Loving Timmy Wakefield

by Bryan

Tim Wakefield was having his Red Sox breakout season (1995 version, not 1997 redux) when I worked at the snack bar at a beach club in Oak Bluffs. It was the third job I ever had. I, along with everyone else, hated it when people ordered frappes, because they were a pain to make. Ice cream does not want to blend the same way Timmy Wakefield didn’t want to bend, but would if you coaxed him. He’d be a long reliever, a short reliever, a closer or a mop-up guy but he’s only really Tim Wakefield as a starter the way ice cream is only ice cream when it’s frozen and gooey and basically the best thing on earth.

I mention the 1997 season as a second breakout for Wakefield because I’m pretty sure every Red Sox fan thought 1995 was a fluke. He was a 20-something year old kid embarrassing fools with his senior citizen discount pitch. Then 1997 happened, and we were waiting for it every year. Two was a pattern, and pattern basically repeated itself with converging highs and lows for the next 15 years. He was generally good and reliable and was shuttled around the pitching staff as its needs changed. He was a silly putty puzzle piece, ready to fit in where you needed him, but he needed to be in the rotation.

There was something about the first inning that spoke to him. I wonder if it was something about the knuckleball, about finding it the day that it’s on, trusting physics, and hanging on for dear life. Actually, that’s every start for a knuckleballer. The great starts would be the ones where you had absolutely no doubt whatsoever in physics, in the invisible but comically powerful forces that rule the universe, and you’re halfway back to the dugout just when Scott Brosius is starting to whiff at your 65 mile-per-hour junk, and everyone in the stadium knows it’s happening.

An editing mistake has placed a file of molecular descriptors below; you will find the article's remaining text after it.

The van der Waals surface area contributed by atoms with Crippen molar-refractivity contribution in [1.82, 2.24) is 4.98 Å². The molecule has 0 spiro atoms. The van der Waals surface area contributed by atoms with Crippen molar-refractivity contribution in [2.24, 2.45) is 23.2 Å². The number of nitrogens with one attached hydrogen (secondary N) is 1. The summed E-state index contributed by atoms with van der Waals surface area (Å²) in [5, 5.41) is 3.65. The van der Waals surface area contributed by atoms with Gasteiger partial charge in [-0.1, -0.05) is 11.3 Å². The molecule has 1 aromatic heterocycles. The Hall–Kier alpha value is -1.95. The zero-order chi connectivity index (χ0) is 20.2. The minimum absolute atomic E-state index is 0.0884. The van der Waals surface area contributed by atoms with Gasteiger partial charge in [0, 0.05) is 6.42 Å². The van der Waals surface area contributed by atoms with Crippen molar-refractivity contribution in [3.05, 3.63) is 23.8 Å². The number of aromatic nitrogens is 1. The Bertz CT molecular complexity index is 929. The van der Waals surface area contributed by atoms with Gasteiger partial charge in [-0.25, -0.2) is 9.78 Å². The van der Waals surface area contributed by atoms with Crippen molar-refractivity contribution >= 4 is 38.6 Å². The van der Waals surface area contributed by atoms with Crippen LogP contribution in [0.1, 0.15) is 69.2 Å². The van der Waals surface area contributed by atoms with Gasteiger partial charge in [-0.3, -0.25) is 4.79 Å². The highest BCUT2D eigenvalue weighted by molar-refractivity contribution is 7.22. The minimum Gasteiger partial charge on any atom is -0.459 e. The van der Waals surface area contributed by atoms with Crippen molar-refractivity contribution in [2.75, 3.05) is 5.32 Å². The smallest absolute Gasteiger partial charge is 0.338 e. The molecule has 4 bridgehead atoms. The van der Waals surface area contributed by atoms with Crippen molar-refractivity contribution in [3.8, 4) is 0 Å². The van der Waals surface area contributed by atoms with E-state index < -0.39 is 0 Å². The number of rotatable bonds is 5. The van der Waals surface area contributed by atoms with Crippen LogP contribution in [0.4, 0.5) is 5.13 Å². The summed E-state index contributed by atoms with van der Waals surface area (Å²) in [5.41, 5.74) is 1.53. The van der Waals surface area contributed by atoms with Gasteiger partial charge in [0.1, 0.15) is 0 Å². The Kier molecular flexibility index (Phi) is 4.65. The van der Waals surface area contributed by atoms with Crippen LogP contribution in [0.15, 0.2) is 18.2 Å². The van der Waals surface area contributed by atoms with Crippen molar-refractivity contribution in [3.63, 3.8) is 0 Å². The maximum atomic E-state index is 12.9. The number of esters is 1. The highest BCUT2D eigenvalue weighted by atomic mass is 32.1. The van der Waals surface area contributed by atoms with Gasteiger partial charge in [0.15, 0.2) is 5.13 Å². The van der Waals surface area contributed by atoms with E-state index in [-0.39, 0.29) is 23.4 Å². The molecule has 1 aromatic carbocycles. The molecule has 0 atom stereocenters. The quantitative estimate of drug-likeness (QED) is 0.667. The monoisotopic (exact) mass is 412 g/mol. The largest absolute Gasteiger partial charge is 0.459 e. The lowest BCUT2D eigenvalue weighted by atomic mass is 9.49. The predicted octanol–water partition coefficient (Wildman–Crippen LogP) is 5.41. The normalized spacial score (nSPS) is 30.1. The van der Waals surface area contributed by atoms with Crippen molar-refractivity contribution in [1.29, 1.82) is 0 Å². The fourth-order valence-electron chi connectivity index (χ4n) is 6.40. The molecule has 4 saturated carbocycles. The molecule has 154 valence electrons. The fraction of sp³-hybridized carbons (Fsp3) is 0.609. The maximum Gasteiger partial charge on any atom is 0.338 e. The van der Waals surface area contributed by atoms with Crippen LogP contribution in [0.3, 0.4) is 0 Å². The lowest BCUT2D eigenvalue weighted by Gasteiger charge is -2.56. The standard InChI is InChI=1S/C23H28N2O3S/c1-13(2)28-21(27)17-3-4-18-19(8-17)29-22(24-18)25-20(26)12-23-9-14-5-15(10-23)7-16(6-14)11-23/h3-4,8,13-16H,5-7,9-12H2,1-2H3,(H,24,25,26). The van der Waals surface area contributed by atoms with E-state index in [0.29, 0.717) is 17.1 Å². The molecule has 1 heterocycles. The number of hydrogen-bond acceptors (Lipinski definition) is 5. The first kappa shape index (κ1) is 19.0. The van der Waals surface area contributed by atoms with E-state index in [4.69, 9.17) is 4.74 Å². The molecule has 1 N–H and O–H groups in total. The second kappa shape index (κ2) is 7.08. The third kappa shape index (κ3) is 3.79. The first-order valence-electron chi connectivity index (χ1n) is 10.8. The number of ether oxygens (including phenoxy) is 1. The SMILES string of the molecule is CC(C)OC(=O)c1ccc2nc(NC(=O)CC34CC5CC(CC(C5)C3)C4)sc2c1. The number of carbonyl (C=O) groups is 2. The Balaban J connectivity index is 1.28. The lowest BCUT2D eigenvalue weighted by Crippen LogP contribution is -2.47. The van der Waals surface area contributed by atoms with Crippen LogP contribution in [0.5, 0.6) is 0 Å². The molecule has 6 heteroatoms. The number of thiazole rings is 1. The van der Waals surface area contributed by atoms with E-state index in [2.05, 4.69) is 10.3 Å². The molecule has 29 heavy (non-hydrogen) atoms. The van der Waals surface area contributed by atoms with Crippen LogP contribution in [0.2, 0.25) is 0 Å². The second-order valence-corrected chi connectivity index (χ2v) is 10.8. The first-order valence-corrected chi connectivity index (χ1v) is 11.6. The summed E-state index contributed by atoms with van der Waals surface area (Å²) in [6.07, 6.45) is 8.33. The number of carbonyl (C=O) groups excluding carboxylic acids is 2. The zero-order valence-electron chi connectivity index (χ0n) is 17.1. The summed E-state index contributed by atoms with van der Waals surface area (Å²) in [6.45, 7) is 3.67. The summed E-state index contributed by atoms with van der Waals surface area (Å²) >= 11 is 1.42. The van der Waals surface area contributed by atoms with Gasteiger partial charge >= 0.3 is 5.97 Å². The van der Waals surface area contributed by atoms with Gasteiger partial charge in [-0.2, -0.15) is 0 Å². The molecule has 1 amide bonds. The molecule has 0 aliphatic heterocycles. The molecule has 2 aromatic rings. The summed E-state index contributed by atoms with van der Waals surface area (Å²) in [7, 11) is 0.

Every Timmy start had a chance to be like that, even more than every Pedro Martinez start had a chance to be a perfect game. You weren’t looking for perfection with Timmy. There would always be a hit or two. You just wanted to see whether the ball cared to participate. As good as knuckleballers are at what they do, they’re ultimately subjected to geothermal forces. There’s only so much Tim Wakefield could do. For Pedro’s overt grandiosity and religiosity, Tim Wakefield was the one whose God mattered. He could show up and throw the knuckleball as well as it’s ever been thrown, but if the weather wasn’t cooperating it would rain Rawlings in the bleachers. Every start, you waited to see if Wakefield had it, and on those times he had it, I mean, what could you do? It felt like a bitching rewards program for a store really close to your house. How the hell did I get this new car?

I know non-Red Sox fans understand. For all that Yankees fans could never understand about our love for many of our players, there was no questioning what made Wakefield respectable, the same way there isn’t about Mariano Rivera. Any fan that wouldn’t have killed to have Tim Wakefield on its roster would have been off its rocker until about three years ago. (Any team repeating the sin with Rivera would be committed to an open-air insane asylum in the Northwest Territories.) The knuckleballer papacy transfers now, I guess, to R.A. Dickey, whose apprenticeship is likely less Aaron Rogers than Benedict himself—elected as a transitional titleholder but a dude whose successor is anyone’s guess. The one-MLB, one-knuckleballer policy strains the limits of faith even more than the Vatican, because it’s science: What is is about this sport that makes certain there is exactly one person in the world who can dominate it with this silly pitch, even as the league and population grow? When will that stop? Will it ever? Tim Wakefield was great because he kept this mystery going for 20 years longer than it had to. We would have admired him for it anyway, but because he was ours, we loved him.

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